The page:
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Senate Is Planning To Return To Session Despite Coronavirus Fears In Washington


The Senate is scheduled to return to Washington on Monday. Senate Majority Leader Mitch McConnell says senators need to get back to work. He says if frontline workers can keep showing up to their jobs, Congress should too. But not everyone agrees that is the safe thing to do. House leaders canceled their plans to return after the doctor who oversees congressional care said that it is not safe for them to come back to the Capitol. For more on all of this, we're joined now by NPR congressional correspondent Kelsey Snell. Hey, Kelsey.


CHANG: So how is McConnell proposing this will all work for senators to come back?

SNELL: Well, senators just received some pretty complex guidance just a little bit ago. And they're being asked to limit the number of staff they have in the office and keep people on telework. They're asking the people who do come into work in person to check their temperature every day before they go to work. They're saying that it's strongly suggested that they wear masks, but it cannot be mandated. They will provide masks for people who don't have them. And there's a part of this that I think is really interesting. They want to create one-way flows in offices and staggered visits to the cafeteria.


SNELL: So this is going to be a pretty complex process.

CHANG: Yeah. I mean...

SNELL: And when it comes to voting, they'll have more time - will be spread out. And so there will be efforts to maintain social distancing.

CHANG: OK. That makes sense. But, I mean, there have been reports that the attending physician for Congress told Republicans that they don't have enough tests for all 100 senators. Isn't that going to be a problem?

SNELL: Well, we have asked McConnell's office about this, Senate Majority Leader Mitch McConnell. We've asked them several times, and they have not answered whether or not there are 100 tests available. You know, they also have not answered a number of questions about what guidance they have received from the office of the attending physician before they announced that the Senate would be coming back. As we mentioned, they did raise concerns about the House, though there are smaller number of members in the Senate. We should point out that 49 out of the 100 senators are 65 or older. So they are in that higher risk group.

CHANG: Yeah. Right.

SNELL: And there are many members including, many members in leadership, who have past health concerns. There are members who are cancer survivors in the Senate. So this is not a low-risk group of people.

CHANG: Exactly. Well, I mean, like, some states are beginning to reopen what. Is the timeline for D.C. itself?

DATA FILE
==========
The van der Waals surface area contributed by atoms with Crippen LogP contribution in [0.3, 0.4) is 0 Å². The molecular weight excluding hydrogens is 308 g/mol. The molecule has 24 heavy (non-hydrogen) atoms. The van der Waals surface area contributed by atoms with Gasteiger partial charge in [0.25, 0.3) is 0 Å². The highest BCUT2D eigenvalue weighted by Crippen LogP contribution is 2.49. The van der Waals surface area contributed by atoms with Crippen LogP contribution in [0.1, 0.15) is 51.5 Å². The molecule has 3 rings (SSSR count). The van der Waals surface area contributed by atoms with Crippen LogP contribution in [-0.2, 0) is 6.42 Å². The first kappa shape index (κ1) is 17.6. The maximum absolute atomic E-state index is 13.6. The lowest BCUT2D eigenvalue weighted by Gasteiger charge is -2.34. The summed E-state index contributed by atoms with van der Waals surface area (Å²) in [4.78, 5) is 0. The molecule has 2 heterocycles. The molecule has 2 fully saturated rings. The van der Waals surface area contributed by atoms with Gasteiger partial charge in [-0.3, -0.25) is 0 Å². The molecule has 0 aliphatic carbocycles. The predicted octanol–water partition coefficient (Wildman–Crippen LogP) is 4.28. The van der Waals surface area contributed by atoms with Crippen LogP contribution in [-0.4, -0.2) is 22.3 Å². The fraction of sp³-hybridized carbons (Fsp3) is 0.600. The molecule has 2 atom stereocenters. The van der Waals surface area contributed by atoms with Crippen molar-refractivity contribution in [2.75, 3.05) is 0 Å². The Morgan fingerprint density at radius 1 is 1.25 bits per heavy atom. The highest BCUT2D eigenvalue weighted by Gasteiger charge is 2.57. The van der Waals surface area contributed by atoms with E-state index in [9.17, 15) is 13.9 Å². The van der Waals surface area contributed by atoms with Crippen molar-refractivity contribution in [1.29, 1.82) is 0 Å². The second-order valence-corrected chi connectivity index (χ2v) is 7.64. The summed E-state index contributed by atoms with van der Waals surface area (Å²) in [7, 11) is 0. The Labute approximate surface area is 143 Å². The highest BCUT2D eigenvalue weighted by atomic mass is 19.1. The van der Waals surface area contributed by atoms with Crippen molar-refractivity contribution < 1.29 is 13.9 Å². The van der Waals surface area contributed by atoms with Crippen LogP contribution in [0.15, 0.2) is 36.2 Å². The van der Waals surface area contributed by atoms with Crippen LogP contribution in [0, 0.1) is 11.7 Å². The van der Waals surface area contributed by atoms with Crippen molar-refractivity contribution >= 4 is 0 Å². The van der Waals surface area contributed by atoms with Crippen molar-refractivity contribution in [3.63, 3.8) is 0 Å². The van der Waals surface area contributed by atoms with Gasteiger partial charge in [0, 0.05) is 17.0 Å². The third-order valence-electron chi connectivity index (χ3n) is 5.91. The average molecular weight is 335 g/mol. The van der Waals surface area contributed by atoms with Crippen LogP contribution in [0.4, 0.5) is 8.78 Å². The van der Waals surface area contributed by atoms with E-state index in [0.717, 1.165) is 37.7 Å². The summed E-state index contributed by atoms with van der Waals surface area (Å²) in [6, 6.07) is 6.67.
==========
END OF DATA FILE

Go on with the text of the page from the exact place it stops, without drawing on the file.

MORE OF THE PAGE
SNELL: Well, the head of D.C.'s Department of Public Health said earlier this week that under the best-case scenario, a phased reopening in the district wouldn't start for at least two months. You know, it's good to remember that this isn't just about 100 senators coming back to work, right? This is thousands of people who typically work in the Capitol complex when the Senate is in session.

CHANG: And what exactly are they planning to work on when these senators come back to Washington and fill up the Capitol once again?

SNELL: Right now, the schedule primarily includes confirming nominees. Now, that's the schedule that they're going to vote on. There are some controversial nominees up for judicial spots. There are - there's a plan to move forward on the new director of National Intelligence, potentially going through the FISA, which is the - basically spying legislation. There's also a hearing scheduled on testing coming up. But Democrats say that's not a good enough reason to bring back the Senate with all of these risks. They're saying that if they're going to be here in Washington that they have oversight hearings right away. They're saying that they're coming to Washington, they need to focus on the coronavirus Republicans have not responded directly, but we do expect that there will be coronavirus-related oversight hearings later on in the month.

CHANG: All right. That is NPR congressional correspondent Kelsey Snell. Thanks, Kelsey.

SNELL: Thank you. Transcript provided by NPR, Copyright NPR.

Kelsey Snell is a Congressional correspondent for NPR. She has covered Congress since 2010 for outlets including The Washington Post, Politico and National Journal. She has covered elections and Congress with a reporting specialty in budget, tax and economic policy. She has a graduate degree in journalism from the Medill School of Journalism at Northwestern University in Evanston, Ill. and an undergraduate degree in political science from DePaul University in Chicago.

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